tony350i 

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At the risk of being controversial, I would add a further approach to dealing with varroa, a do nothing policy otherwise known as 'Live and Let Die'. This one is not for the feint hearted as you have to expect severe losses if your stocks still have vulnerable genetics. My belief is that most of the very vulnerable bees have long since gone! I have adopted this approach for various reasons but the reality is I am still having some success since they were last treated in 2007. I am not going to start quoting anybody elses work, just my own experience, but there are many other beekeepers who are saying they too are having success with this approach. I was told initially that all my bees would be dead within the first season. Then, when most were still going strong in the second season, I was informed that they would soon crash with mite driven viruses etc. etc. Recently I was told that they will perhaps crash in the third season. I am in that third season now. The losses I have incurred last summer were down to comb collapse in the unusually hot summer, not varroa as far as I could establish. I am not advocating this for everybody but I do believe that every time you treat a colony, you delay the co-adaptation process a little.

OK, I have lit the blue touch paper, is it time to get my coat??? :boxing_smiley:

Norm
I was told the same that my bees would die in the first, second, third year but I still have them, I do practise smaller cell and natural in the brood box, one beekeeper been in it 30 plus years lost all his hives last winter and he use to rotate treatments from year to year (poor bees) the has started to shown some interest in the way I keep mine:)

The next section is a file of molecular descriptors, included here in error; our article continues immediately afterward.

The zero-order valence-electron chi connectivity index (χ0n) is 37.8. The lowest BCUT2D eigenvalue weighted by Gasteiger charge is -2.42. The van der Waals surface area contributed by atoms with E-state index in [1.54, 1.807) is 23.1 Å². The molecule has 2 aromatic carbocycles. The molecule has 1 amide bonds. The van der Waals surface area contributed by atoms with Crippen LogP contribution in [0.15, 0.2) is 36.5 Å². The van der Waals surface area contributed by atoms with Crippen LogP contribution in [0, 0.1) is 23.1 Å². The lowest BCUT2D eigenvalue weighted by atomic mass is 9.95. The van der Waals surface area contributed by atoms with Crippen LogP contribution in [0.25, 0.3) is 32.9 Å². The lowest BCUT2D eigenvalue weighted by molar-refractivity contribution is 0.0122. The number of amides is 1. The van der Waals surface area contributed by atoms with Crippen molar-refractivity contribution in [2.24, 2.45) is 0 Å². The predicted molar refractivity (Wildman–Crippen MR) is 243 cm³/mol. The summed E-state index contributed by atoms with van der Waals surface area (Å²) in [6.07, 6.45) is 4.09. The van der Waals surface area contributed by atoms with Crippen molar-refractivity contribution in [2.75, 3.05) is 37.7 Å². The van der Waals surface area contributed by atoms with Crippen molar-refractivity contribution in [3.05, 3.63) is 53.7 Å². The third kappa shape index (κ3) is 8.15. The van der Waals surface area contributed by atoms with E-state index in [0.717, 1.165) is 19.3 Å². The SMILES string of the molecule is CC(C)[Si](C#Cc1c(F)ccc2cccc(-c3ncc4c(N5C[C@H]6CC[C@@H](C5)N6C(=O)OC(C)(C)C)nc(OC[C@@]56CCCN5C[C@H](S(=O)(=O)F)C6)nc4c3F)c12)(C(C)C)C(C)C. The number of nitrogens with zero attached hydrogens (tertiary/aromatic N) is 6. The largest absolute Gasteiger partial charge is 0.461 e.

Tony
 

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This thread is turning into a bad mike bispham moment....:svengo:
 

Norm 

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Whatever do you mean Admin? Mike Bispham is a theorist without experience. Both Tony and I are detailing our actual experience. Please don't place us in the same category. :(:confused:
 

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Sorry Norm I would never do that.
Its just that the words "Natural selection" send's a shiver down the spine of many a member here after reading Mr Bispham's post's in the past.
 
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one beekeeper been in it 30 plus years lost all his hives last winter and he use to rotate treatments from year to year
We have had resistant varroa in the South West longer than anyone in the the UK. Last year I heard someone tried Apistan on some hives and found it knocked down quite a few mites. However, they then followed up with Apiguard and found about the same number of mites knocked down. In other words the Apistan was only about 50% effective. This was on a hive which had not seen a synthetic pyrethroid treatment for at least 3 years.

The lesson seems to be that rotating treatments between thymol and a pyrethroid will not work as the resistance to the latter is long lasting.

It may be residues from the treatment remaining in the wax mean the mites are never really free of the chemical and therefore continued exposure to it maintains resistance.
 

tony350i 

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It may be residues from the treatment remaining in the wax mean the mites are never really free of the chemical and therefore continued exposure to it maintains resistance.
I think you are right, a never ask this beekeeper if he melted all that old wax down and sent it into one of the bee suppliers to be reused in to brood wax again.

Tony